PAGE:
N Brown Group saw declines in both sales and earnings in its last financial year, but the UK digital clothing retailer has refreshed its transformation strategy with a shift in sourcing focus to Europe in a bid to improve flexibility.
For the year ended 29 February, adjusted pre-tax profit slumped 28.8% to GBP59.5m (US$74m). Group revenues were down 6.1% to GBP858.2m, driven by 7.8% decline in product revenue and a 2.7% decline in financial services revenue.
The continued managed decline of the company’s legacy offline business, a shift in focus away from the US, and the impact of the closure of its store portfolio all impacted product sales. Excluding stores and the US, product sales were down 5.7%.
N Brown’s transformation to a digital retailer is still under way, with digital sales now accounting for 85% of product revenue, an increase of 6 percentage points over the last 12 months. In the year, digital revenue edged up 0.2% compared to 2019, and was ahead by 5.5% for both the womenswear and menswear brands.
Trading in the first quarter of the new financial year, however, was impacted by Covid-19, but sales in recent weeks have shown an improving trajectory. Group revenue was down 22% for the quarter, while product sales were down 28.8%, and in the last three weeks down 21%.
“The business has responded strongly to the challenges posed by the Covid-19 outbreak, highlighting our resilience as a business,” says chief executive Steve Johnson. “The crisis will cast a lasting shadow over the sector, but we are confident that our agile approach and attractive brand offerings, with clear target customer segments, position us well to navigate the issues and emerge as a stronger business.
Over the last two financial years, N Brown has undertaken a significant restructuring programme in order to create an improved platform for sustainable growth. This has included an increase in digital penetration, an exit of international markets, and the closure of store estate.
Entering the new financial year, N Brown is a top ten UK clothing & footwear digital retailer. The company says its digital capabilities have been enhanced, the executive and senior leadership team has been refreshed, with “a clearer strategic focus” and the cost base is now “more appropriate for a digital retailer”, with further cost saving opportunities identified.
N Brown has now refreshed its strategy and is now pushing on with further work to streamline its brand portfolio, improve product, create a new home proposition, and further develop its digital capabilities and financial services offering.
As such, Simply Be, Jacamo, JD Williams, Ambrose Wilson, and Home Essentials will remain. All other brands will either be folded into its main brands or closed down.
The company says it will also continue to focus on ethical and sustainable sourcing, ensuring “a consistent and consolidated supply base”. This has seen N Brown reduce its supplier base by 50% in the last 18 months, with a focus on increasing the mix of UK and European sourcing going forward, in order to “increase flexibility and speed to market”.
“By evolving our sourcing model, we will be able to respond with increasing flexibility to shifting customer demands, while reducing our lead times,” it says.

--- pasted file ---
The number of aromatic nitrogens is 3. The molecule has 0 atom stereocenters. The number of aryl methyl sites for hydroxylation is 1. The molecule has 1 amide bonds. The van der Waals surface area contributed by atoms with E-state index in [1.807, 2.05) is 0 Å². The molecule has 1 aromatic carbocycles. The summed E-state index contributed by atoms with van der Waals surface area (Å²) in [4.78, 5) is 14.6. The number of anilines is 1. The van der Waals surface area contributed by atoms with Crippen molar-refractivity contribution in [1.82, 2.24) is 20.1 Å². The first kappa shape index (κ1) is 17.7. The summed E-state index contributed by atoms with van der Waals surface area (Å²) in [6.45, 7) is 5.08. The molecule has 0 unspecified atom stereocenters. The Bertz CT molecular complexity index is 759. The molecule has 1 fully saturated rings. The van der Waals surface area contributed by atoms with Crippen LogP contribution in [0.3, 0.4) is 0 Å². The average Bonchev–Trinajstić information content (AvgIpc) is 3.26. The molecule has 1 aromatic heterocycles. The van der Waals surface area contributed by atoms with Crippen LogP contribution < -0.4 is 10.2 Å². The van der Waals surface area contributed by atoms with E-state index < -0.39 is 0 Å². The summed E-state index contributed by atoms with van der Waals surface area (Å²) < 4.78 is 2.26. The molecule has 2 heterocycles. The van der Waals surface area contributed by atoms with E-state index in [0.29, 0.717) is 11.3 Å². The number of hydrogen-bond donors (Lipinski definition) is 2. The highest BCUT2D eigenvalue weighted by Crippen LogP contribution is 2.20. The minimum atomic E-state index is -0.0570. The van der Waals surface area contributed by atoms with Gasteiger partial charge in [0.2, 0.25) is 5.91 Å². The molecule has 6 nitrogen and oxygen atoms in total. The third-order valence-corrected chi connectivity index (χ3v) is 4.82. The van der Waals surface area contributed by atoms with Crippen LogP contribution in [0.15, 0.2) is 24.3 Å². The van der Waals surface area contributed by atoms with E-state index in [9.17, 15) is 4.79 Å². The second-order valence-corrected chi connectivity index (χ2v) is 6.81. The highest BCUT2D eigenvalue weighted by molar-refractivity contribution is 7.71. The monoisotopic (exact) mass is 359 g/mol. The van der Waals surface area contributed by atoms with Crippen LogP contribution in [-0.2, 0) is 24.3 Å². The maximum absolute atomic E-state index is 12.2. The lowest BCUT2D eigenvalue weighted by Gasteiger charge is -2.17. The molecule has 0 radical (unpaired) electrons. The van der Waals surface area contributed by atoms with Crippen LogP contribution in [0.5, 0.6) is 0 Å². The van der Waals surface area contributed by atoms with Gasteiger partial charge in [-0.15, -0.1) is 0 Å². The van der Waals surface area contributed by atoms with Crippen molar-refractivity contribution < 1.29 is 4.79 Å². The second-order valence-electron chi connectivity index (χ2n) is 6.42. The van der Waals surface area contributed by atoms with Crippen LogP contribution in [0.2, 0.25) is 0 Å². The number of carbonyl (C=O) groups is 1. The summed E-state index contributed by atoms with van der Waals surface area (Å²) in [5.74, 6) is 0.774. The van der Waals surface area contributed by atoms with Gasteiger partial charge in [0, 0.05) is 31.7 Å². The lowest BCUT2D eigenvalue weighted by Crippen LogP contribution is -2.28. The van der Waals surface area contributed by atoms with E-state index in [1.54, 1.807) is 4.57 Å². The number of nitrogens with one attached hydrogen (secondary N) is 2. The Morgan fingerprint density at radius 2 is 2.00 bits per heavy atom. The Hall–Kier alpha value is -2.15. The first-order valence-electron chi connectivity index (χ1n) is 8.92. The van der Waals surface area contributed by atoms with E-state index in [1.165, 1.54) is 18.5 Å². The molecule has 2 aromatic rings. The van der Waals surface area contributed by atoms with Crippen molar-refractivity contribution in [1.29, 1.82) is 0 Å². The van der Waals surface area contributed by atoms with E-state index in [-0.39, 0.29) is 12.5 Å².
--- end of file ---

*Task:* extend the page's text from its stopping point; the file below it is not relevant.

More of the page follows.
For the next two financial years N Brown will also focus on progressing the group with a “digital first” mentality, with a focus on new front-end websites, providing significant benefit to the customer experience, and improving site speed to drive performance of organic search.
Focus on apparel
Sofie Willmott, lead retail analyst at GlobalData, believes N Brown suffered during lockdown due to its heavy reliance on apparel.
”The lack of demand for clothing and footwear during the UK lockdown period has severely hindered the start of FY2020/21 for N Brown as its older customers held back spending on non-essential categories, dragging down Q1 results. N Brown’s younger brands performed better with Simply Be’s Q1 product sales down 16.2% in comparison to its brand that targets mature shoppers, Ambrose Wilson, declining 44.4%, however, the retailer has overall failed to benefit from spend shifting online during the pandemic.
“Other online pureplays have been able to capitalise as more shoppers have ventured online and current shoppers have spent more, namely the Boohoo group which though not a direct competitor, has proven that it is not all doom and gloom in the clothing sector.”
ShoreCap analyst Clive Black says N Brown has been through an extended mill, facing challenge after challenge topped off by Covid-19, which has taken a toll on its share price.
“FY2020 results confirm the well-flagged difficulties but also something much more virtuous, interesting and potentially enduring, in our view. The group has to some degree channelled a couple of years restructuring into three months, doing so in a capital light manner, to make for a refocused product proposition, a top-10 UK clothing & footwear digital business (91% participation), a compliant and supportive Financial Services (FS) operation with notably falling Net Debt (ND) and strengthening liquidity.
“Product sales trends are improving from recent lockdown lows, but visibility remains limited in Financial Services. The UK consumer economy is in a tough place and whilst choppy waters abound, we believe N Brown is in far better shape to traverse them than it was just 15 months ago, with the potential to emerge with more reward for shareholders.”